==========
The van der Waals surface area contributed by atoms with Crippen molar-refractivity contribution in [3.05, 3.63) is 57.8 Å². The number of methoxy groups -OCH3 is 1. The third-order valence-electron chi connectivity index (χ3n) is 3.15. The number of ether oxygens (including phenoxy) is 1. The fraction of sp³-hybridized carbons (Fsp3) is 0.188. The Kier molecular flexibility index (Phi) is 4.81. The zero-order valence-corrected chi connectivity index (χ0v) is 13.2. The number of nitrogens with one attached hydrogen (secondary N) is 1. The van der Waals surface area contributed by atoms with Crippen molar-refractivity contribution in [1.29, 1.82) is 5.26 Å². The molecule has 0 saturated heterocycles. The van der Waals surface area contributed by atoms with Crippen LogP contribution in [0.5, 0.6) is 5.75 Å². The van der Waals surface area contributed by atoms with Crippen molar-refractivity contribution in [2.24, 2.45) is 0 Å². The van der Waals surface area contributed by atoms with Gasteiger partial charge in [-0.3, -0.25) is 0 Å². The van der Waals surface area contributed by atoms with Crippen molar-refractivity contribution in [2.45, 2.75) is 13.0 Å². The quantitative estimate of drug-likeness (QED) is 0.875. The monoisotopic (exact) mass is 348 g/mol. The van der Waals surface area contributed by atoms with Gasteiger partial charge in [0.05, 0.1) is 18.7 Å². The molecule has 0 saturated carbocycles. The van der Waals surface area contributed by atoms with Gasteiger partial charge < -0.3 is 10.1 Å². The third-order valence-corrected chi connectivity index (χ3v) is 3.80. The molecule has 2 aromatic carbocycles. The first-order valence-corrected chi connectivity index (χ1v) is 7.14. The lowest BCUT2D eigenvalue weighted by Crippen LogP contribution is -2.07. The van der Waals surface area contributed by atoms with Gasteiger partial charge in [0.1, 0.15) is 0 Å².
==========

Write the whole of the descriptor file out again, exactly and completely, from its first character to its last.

The van der Waals surface area contributed by atoms with Crippen molar-refractivity contribution in [3.05, 3.63) is 57.8 Å². The number of methoxy groups -OCH3 is 1. The third-order valence-electron chi connectivity index (χ3n) is 3.15. The number of ether oxygens (including phenoxy) is 1. The fraction of sp³-hybridized carbons (Fsp3) is 0.188. The Kier molecular flexibility index (Phi) is 4.81. The zero-order valence-corrected chi connectivity index (χ0v) is 13.2. The number of nitrogens with one attached hydrogen (secondary N) is 1. The van der Waals surface area contributed by atoms with Crippen molar-refractivity contribution in [1.29, 1.82) is 5.26 Å². The molecule has 0 saturated heterocycles. The van der Waals surface area contributed by atoms with Crippen LogP contribution in [0.5, 0.6) is 5.75 Å². The van der Waals surface area contributed by atoms with Crippen molar-refractivity contribution in [2.24, 2.45) is 0 Å². The van der Waals surface area contributed by atoms with Gasteiger partial charge in [-0.3, -0.25) is 0 Å². The van der Waals surface area contributed by atoms with Crippen molar-refractivity contribution in [2.45, 2.75) is 13.0 Å². The quantitative estimate of drug-likeness (QED) is 0.875. The monoisotopic (exact) mass is 348 g/mol. The van der Waals surface area contributed by atoms with Gasteiger partial charge in [0.05, 0.1) is 18.7 Å². The molecule has 0 saturated carbocycles. The van der Waals surface area contributed by atoms with Gasteiger partial charge < -0.3 is 10.1 Å². The third-order valence-corrected chi connectivity index (χ3v) is 3.80. The molecule has 2 aromatic carbocycles. The first-order valence-corrected chi connectivity index (χ1v) is 7.14. The lowest BCUT2D eigenvalue weighted by Crippen LogP contribution is -2.07. The van der Waals surface area contributed by atoms with Gasteiger partial charge in [0.1, 0.15) is 0 Å².